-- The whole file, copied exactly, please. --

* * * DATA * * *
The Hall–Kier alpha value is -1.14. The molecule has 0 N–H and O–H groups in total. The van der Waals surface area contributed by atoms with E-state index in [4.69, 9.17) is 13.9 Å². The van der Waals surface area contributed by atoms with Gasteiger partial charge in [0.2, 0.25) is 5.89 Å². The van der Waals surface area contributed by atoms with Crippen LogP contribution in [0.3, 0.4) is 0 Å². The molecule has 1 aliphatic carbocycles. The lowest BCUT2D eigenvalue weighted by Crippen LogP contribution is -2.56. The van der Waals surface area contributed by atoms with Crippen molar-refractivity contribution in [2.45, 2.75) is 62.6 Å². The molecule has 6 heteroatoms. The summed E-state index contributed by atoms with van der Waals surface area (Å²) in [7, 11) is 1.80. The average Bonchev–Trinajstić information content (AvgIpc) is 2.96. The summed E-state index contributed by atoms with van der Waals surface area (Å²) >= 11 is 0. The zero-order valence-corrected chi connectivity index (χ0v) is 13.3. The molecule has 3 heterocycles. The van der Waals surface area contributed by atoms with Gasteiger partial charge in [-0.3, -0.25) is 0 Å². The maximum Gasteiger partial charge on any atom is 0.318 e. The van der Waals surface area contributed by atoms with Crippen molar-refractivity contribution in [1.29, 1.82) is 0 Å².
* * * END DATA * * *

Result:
The Hall–Kier alpha value is -1.14. The molecule has 0 N–H and O–H groups in total. The van der Waals surface area contributed by atoms with E-state index in [4.69, 9.17) is 13.9 Å². The van der Waals surface area contributed by atoms with Gasteiger partial charge in [0.2, 0.25) is 5.89 Å². The van der Waals surface area contributed by atoms with Crippen LogP contribution in [0.3, 0.4) is 0 Å². The molecule has 1 aliphatic carbocycles. The lowest BCUT2D eigenvalue weighted by Crippen LogP contribution is -2.56. The van der Waals surface area contributed by atoms with Crippen molar-refractivity contribution in [2.45, 2.75) is 62.6 Å². The molecule has 6 heteroatoms. The summed E-state index contributed by atoms with van der Waals surface area (Å²) in [7, 11) is 1.80. The average Bonchev–Trinajstić information content (AvgIpc) is 2.96. The summed E-state index contributed by atoms with van der Waals surface area (Å²) >= 11 is 0. The zero-order valence-corrected chi connectivity index (χ0v) is 13.3. The molecule has 3 heterocycles. The van der Waals surface area contributed by atoms with Gasteiger partial charge in [-0.3, -0.25) is 0 Å². The maximum Gasteiger partial charge on any atom is 0.318 e. The van der Waals surface area contributed by atoms with Crippen molar-refractivity contribution in [1.29, 1.82) is 0 Å².